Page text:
I’ve always been fascinated with ancient Egypt. Pyramids, pharaohs and political conspiracy have always been an irresistible topic for me, ever since I was a kid.
Today I happened to be searching for new developments regarding ancient Egypt and came across a story about two fetuses that were found with King Tutankhamun’s body. Experts are saying the fetuses could have been his twin children, while some believe they were buried with him as a symbol to allow the king to live on as a newborn in the afterlife. So cool.
One of the twins’ blood groupings was compared to those of King Tut in the 1970s.‚ The results favored a relation between them.‚ It is now believed that the fetuses were twins, and were carried by King Tut’s wife, Ankhesenamun.
The “boy king” who supposedly died at the age of 19 is one of today’s most popular pharaohs.‚ The mystery surrounding his death has evolved since his finding; initially it was believed that he was murdered since experts found what they thought was evidence of a blow to the back of his head.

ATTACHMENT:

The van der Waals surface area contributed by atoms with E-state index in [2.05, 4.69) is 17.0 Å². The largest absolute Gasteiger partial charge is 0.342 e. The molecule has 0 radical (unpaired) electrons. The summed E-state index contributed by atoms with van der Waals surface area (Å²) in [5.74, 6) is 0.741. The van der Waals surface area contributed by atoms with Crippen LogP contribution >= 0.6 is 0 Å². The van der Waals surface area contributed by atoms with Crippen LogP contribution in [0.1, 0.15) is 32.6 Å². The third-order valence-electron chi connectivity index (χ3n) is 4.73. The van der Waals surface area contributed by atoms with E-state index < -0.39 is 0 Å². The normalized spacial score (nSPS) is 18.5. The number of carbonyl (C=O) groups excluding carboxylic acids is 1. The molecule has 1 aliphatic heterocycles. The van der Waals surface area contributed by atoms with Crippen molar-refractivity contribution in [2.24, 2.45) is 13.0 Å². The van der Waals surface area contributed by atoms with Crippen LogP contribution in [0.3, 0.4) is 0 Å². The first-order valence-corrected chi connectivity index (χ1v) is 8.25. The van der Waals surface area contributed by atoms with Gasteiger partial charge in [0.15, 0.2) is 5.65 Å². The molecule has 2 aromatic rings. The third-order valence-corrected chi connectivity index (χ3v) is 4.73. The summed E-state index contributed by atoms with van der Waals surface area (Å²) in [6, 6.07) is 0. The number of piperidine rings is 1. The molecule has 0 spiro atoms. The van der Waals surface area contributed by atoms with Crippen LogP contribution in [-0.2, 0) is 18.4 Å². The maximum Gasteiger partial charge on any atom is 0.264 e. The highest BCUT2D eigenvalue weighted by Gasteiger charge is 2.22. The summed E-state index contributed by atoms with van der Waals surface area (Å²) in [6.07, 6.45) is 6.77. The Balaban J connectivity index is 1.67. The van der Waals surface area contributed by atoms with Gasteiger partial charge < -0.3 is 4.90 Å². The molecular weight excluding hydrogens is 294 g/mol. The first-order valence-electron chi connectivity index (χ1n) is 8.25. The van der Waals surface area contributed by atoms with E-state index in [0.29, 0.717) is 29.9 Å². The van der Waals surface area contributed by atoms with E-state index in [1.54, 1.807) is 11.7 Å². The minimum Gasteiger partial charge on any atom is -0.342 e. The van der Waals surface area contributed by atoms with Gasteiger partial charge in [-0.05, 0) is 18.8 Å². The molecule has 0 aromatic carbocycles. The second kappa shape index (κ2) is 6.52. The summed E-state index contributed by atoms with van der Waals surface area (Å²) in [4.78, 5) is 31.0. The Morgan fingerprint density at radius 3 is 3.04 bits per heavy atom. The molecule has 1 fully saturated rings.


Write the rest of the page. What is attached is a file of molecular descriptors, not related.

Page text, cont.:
In 2005, scientists concluded that there was no evidence of any foul play regarding his death, and that the injury to his head was caused by a drill during the embalming process. After much debate, the Egyptian team of scientists concluded that King Tut died of gangrene after an infection ravaged a fracture in his leg.
Ancient Egyptian societies, in my opinion, are the most fascinating and creative in history.‚ The combination of monarchies, rulers, conspiracies, and architectural brilliance make our political and social lives seem all the more mundane.
Of course it was much less civilized, but as an outsider looking in, it’s very, very cool.